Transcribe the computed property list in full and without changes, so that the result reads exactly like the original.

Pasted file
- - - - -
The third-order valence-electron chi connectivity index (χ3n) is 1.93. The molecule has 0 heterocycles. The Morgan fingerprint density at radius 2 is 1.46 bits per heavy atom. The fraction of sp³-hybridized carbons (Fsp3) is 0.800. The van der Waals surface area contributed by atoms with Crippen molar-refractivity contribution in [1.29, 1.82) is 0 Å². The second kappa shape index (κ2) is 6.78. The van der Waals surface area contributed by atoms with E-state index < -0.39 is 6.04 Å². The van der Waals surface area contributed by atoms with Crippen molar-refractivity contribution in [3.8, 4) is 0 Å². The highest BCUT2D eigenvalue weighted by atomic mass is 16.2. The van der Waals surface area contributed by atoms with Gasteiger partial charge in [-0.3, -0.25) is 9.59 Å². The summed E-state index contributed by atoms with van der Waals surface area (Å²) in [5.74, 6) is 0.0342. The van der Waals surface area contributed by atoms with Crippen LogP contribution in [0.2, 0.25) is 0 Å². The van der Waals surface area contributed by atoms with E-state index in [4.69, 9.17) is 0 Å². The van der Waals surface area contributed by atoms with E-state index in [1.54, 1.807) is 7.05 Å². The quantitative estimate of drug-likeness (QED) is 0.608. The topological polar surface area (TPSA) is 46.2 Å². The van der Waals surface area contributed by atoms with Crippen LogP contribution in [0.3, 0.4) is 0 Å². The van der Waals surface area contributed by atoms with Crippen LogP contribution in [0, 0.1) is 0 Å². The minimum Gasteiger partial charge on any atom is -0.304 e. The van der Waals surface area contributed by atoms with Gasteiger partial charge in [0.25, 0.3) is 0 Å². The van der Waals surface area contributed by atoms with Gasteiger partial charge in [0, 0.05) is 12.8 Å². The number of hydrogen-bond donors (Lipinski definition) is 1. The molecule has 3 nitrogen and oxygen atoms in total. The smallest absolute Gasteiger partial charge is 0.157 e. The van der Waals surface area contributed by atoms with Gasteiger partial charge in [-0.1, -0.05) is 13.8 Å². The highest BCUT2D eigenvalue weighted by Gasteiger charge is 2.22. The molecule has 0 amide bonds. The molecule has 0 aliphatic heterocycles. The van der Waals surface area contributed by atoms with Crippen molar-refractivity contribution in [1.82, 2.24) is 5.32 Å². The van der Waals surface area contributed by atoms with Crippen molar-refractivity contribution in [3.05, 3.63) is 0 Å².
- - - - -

The third-order valence-electron chi connectivity index (χ3n) is 1.93. The molecule has 0 heterocycles. The Morgan fingerprint density at radius 2 is 1.46 bits per heavy atom. The fraction of sp³-hybridized carbons (Fsp3) is 0.800. The van der Waals surface area contributed by atoms with Crippen molar-refractivity contribution in [1.29, 1.82) is 0 Å². The second kappa shape index (κ2) is 6.78. The van der Waals surface area contributed by atoms with E-state index < -0.39 is 6.04 Å². The van der Waals surface area contributed by atoms with Crippen molar-refractivity contribution in [3.8, 4) is 0 Å². The highest BCUT2D eigenvalue weighted by atomic mass is 16.2. The van der Waals surface area contributed by atoms with Gasteiger partial charge in [-0.3, -0.25) is 9.59 Å². The summed E-state index contributed by atoms with van der Waals surface area (Å²) in [5.74, 6) is 0.0342. The van der Waals surface area contributed by atoms with Crippen LogP contribution in [0.2, 0.25) is 0 Å². The van der Waals surface area contributed by atoms with E-state index in [4.69, 9.17) is 0 Å². The van der Waals surface area contributed by atoms with E-state index in [1.54, 1.807) is 7.05 Å². The quantitative estimate of drug-likeness (QED) is 0.608. The topological polar surface area (TPSA) is 46.2 Å². The van der Waals surface area contributed by atoms with Crippen LogP contribution in [0.3, 0.4) is 0 Å². The van der Waals surface area contributed by atoms with Crippen LogP contribution in [0, 0.1) is 0 Å². The minimum Gasteiger partial charge on any atom is -0.304 e. The van der Waals surface area contributed by atoms with Gasteiger partial charge in [0.25, 0.3) is 0 Å². The van der Waals surface area contributed by atoms with Gasteiger partial charge in [0, 0.05) is 12.8 Å². The number of hydrogen-bond donors (Lipinski definition) is 1. The molecule has 3 nitrogen and oxygen atoms in total. The smallest absolute Gasteiger partial charge is 0.157 e. The van der Waals surface area contributed by atoms with Gasteiger partial charge in [-0.1, -0.05) is 13.8 Å². The highest BCUT2D eigenvalue weighted by Gasteiger charge is 2.22. The molecule has 0 amide bonds. The molecule has 0 aliphatic heterocycles. The van der Waals surface area contributed by atoms with Crippen molar-refractivity contribution in [1.82, 2.24) is 5.32 Å². The van der Waals surface area contributed by atoms with Crippen molar-refractivity contribution in [3.05, 3.63) is 0 Å².